The answers to these puzzles aren't contained in Ali's public performances. This heavyweight champion (a couple times over) not only captivated a tumultuous world; in many ways, he defined the rapidly changing world he lived in. He was loud, arguably obnoxious, and pompous. He embraced a religious movement that few people understood and that few people really understand today.

Mann makes clear the integral role the Nation of Islam, and Malcolm X especially, played in Ali's life. But despite the degree to which images of Islam occupy the movie, the viewer never gets the chance to understand why the religion appealed to him, or to its larger African-American following. Few people grasp the fundamental teachings and origins of this controversial group (it differs from mainstream Islam because its leader, Elijah Muhammad, declared himself a new prophet--a blasphemous act, since the Prophet Muhammad is supposed to be the last prophet in the world of orthodox Islam).

And few people, even, arguably, those in the Nation, understood the politics and the inner strife that plagued the movement. Ali himself became a strategic property in the battles between the Nation's leadership and Malcolm, who eventually was forced out of the movement and embraced mainstream Islam. Why was Malcolm kicked out? After watching Mann's movie, we really have no idea.

Even those familiar with the Nation of Islam's history might leave confused about the exact relationship between Ali and the Nation, which Mann tries to communicate through Ali's relationship with Malcolm. Ali and Malcolm did share a special relationship in real life, but Van Peebles fails to capture the man torn between loyalty towards his group and a search for truth. Though Ali tells Malcolm early on that he is wrong for quarreling with Elijah and the Nation, both have faced banishment by the Nation by the end. When Malcolm is killed, Ali is obviously affected, but we're not sure what role Malcolm played in his life, other than the sense that it may have been more than Mann is letting on.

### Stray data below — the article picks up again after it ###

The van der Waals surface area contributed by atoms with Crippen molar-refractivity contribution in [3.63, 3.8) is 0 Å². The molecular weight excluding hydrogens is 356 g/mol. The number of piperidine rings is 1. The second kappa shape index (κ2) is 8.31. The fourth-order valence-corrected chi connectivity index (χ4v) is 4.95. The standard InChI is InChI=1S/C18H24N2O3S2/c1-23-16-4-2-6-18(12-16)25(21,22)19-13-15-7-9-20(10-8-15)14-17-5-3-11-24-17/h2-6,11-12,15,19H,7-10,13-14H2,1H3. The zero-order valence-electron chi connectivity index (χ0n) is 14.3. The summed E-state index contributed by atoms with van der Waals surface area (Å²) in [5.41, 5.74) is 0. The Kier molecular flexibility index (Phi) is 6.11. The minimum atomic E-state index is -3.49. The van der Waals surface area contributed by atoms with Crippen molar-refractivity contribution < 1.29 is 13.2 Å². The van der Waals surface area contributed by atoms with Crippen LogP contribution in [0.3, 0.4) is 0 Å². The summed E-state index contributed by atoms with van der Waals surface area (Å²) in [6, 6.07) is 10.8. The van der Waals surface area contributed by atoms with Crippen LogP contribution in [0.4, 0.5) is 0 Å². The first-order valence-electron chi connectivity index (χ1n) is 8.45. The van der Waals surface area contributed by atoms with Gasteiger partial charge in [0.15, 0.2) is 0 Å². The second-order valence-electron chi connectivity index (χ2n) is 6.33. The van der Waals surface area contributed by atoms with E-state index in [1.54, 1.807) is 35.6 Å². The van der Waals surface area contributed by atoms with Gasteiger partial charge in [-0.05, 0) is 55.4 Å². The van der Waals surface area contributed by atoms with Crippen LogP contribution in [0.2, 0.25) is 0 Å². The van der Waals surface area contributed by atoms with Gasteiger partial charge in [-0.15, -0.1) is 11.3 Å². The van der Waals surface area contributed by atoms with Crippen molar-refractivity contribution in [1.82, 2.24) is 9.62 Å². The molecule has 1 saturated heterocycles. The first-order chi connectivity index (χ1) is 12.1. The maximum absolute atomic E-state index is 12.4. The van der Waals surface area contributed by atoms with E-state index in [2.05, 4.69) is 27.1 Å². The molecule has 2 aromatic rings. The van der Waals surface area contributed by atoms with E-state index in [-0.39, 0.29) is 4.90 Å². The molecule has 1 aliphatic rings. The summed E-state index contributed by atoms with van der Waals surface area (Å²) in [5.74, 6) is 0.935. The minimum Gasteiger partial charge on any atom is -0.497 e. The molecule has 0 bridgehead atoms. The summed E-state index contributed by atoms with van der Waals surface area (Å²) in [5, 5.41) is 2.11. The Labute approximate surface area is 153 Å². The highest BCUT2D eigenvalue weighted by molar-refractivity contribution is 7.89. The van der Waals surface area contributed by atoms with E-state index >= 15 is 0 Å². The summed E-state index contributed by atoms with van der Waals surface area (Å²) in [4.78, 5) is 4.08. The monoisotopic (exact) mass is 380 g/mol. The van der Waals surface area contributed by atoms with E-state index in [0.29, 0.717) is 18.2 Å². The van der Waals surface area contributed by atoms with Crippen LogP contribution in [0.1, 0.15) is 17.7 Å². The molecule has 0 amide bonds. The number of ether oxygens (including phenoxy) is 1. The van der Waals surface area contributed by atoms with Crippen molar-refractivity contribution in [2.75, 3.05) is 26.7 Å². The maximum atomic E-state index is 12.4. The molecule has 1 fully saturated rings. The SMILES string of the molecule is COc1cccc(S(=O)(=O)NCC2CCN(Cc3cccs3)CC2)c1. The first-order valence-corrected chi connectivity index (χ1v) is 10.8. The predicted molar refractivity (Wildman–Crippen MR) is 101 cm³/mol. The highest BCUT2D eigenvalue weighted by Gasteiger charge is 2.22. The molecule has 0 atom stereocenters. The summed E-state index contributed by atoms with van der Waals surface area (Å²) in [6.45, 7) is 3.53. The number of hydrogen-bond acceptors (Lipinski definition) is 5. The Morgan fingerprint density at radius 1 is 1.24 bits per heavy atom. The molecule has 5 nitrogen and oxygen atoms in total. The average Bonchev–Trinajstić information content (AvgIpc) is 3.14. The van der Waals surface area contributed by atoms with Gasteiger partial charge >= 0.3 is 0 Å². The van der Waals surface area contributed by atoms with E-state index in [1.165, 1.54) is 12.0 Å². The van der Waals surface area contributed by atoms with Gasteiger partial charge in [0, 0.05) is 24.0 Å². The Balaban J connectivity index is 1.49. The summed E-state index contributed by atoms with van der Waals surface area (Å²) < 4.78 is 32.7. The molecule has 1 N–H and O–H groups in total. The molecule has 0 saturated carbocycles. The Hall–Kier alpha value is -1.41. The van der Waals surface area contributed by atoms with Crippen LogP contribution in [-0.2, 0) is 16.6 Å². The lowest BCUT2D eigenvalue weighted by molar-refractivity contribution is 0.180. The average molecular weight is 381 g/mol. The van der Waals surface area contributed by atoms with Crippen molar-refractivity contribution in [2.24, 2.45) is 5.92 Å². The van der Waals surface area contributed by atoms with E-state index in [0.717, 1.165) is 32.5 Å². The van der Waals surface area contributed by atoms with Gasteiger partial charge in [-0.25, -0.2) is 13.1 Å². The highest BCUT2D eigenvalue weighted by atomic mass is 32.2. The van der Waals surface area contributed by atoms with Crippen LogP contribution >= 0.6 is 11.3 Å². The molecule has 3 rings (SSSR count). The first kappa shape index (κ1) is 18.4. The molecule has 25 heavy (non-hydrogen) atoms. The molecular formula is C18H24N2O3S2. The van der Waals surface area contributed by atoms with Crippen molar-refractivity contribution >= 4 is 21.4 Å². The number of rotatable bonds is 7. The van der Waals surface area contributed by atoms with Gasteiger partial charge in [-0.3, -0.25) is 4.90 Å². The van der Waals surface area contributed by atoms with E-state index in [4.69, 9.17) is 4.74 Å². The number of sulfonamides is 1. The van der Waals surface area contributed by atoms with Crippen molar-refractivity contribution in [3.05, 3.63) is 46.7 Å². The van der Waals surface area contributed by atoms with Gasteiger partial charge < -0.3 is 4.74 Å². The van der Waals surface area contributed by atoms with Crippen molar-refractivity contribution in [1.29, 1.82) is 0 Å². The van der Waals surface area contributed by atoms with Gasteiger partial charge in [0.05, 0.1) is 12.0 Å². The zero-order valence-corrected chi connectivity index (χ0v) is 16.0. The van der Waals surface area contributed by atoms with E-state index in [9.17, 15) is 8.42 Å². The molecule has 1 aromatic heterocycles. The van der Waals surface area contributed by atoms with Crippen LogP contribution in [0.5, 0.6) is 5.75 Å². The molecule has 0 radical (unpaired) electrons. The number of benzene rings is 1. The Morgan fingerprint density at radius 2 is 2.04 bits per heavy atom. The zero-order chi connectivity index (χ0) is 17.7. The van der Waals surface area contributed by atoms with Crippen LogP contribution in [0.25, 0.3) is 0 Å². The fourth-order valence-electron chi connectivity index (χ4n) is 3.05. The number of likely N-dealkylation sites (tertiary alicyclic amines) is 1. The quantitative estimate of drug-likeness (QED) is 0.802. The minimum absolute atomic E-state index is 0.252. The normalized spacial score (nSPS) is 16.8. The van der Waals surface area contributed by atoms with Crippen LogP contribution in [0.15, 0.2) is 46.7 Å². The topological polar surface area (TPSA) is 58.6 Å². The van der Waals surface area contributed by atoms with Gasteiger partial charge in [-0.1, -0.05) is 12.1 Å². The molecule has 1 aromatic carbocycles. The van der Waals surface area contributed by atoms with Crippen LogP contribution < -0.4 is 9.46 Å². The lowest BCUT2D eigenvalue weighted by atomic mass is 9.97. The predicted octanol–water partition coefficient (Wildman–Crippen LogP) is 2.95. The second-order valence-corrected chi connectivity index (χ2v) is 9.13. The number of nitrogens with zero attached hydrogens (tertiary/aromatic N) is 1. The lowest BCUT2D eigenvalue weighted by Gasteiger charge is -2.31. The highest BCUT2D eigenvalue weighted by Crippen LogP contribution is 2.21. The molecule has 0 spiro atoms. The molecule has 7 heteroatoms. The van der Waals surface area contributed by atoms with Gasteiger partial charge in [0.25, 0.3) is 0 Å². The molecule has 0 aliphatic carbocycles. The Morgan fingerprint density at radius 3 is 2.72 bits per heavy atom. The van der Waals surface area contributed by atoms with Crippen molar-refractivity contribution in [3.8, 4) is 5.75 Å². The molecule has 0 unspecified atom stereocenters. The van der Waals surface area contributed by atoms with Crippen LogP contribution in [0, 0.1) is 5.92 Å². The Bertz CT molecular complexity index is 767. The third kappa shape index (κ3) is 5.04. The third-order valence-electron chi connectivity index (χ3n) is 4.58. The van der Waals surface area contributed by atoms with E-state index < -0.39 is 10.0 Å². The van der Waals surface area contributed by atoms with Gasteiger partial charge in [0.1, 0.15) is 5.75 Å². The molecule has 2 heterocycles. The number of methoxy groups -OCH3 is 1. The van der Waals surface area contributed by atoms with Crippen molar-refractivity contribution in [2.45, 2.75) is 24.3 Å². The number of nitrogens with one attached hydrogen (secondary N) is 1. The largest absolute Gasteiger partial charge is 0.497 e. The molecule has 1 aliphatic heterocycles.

One of the few moments when the film gives us a taste of Ali's personal religious feeling comes when Herbert Muhammad, the son of Elijah Muhammad and the Nation's primary spokesman in the movie, comes to Ali to tell him that Elijah has accepted him back into the Nation. Ali's response: "You saying I can practice my religion again? I never stopped." But we're not sure how Ali feels or where he stands with the Nation after Elijah Muhammad's ambassadors show up at Ali's doorstep after the courts, and Americans, have absolved him and he is ready to fight Foreman.

Mann firmly makes the point that Elijah Muhammad is an opportunist--ready to embrace Ali when he is on top and defiant, but absent when Ali needs them. But he doesn't tell us why Ali lets the Nation back in his life as he's ready for his comeback. He ends the movie without showing Ali's conversion to mainstream Islam.

The easy part--the part Mann gives us--is delivering the champ. "Ali" does that well. But, the harder, more difficult challenge of delivering how a conflicted man becomes a divisive symbol falls short. Mann tries to make a movie about race, civil rights, and religion, but he makes a better movie about boxing. These days, we know a person is a real legend when Hollywood makes a movie about him during his or her lifetime. For Ali the man, that time has come twice. For "Ali" the movie, maybe that's the point.